“This is the state’s first winter need strategy in four years and does everything we can with the situation we have inherited to generate more capacity.”

As part of the winter strategy, the acute assessment centre at the Royal Adelaide Hospital will allow patients who need to be admitted to bypass the emergency department.

The government is also working with private hospitals and day surgeries to perform more elective surgery procedures.

Updated at 00.25 EDT

National Covid-19 update

Here are the latest coronavirus case numbers from around Australia on Monday, as the country records at the minimum 19 deaths from Covid-19:

ACT Health has advised that technical issues delayed weekend and Monday Covid case updates, and that these reports won’t be released before Tuesday 7 June.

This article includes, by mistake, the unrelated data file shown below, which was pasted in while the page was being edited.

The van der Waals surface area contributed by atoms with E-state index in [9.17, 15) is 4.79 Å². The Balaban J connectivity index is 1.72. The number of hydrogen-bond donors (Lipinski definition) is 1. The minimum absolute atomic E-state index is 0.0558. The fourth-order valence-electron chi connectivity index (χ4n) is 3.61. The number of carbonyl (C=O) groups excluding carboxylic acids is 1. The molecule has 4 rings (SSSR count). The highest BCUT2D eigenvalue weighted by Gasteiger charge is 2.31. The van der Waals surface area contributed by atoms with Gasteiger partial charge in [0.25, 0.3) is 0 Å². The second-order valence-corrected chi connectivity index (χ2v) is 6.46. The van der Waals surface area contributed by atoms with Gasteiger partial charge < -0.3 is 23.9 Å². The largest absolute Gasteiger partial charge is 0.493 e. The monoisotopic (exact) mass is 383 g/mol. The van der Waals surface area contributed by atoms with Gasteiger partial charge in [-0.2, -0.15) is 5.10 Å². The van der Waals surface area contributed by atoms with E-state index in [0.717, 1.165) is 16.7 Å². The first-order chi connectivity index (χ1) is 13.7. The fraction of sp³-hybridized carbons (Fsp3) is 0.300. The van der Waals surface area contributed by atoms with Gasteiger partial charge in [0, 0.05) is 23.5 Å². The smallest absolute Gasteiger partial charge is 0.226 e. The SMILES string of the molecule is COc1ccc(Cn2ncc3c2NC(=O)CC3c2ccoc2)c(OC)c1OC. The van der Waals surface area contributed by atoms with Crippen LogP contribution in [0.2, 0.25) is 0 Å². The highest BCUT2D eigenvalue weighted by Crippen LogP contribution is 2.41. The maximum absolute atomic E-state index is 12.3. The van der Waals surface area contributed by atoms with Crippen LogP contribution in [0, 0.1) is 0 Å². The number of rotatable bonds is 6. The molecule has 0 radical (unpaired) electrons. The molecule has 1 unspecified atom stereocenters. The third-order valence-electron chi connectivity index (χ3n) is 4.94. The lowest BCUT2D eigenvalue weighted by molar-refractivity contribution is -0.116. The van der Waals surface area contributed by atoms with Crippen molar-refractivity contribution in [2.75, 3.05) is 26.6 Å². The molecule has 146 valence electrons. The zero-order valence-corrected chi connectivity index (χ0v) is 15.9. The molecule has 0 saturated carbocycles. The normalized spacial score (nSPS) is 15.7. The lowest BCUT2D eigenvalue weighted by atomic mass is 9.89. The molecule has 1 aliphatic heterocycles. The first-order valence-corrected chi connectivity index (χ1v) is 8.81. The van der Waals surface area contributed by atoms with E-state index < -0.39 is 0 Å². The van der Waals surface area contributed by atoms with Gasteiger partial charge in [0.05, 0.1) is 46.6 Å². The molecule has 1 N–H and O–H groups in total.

NSW

  • Deaths: 3
  • situations: 4,486
  • In hospital: 1,314 (with 38 people in ICU)

Northern Territory

  • Deaths: 0
  • situations: 143
  • In hospital: 12 (with no one in ICU)

Queensland

  • Deaths: 0
  • situations: 2,548
  • In hospital: 299 (with 6 people in ICU)

South Australia

  • Deaths: 1
  • situations: 2,255
  • In hospital: 241 (with 9 people in ICU)

Tasmania

  • Deaths: 0
  • situations: 513
  • In hospital: 43 (with no one in ICU)

Victoria

  • Deaths: 14
  • situations: 7,557
  • In hospital: 476 (with 25 people in ICU)

Western Australia

  • Deaths: 1
  • situations: 4,849
  • In hospital: 279 (with 16 people in ICU)

What’s next for Albanese in Jakarta

Katharine MurphyKatharine Murphy

For folks wanting to follow the chief minister’s Jakarta trip at home, let me run by the logistics: the two leaders are meeting privately now. In about an hour the two will make remarks to the media.

This isn’t a joint press conference, the leaders in this format do not take questions.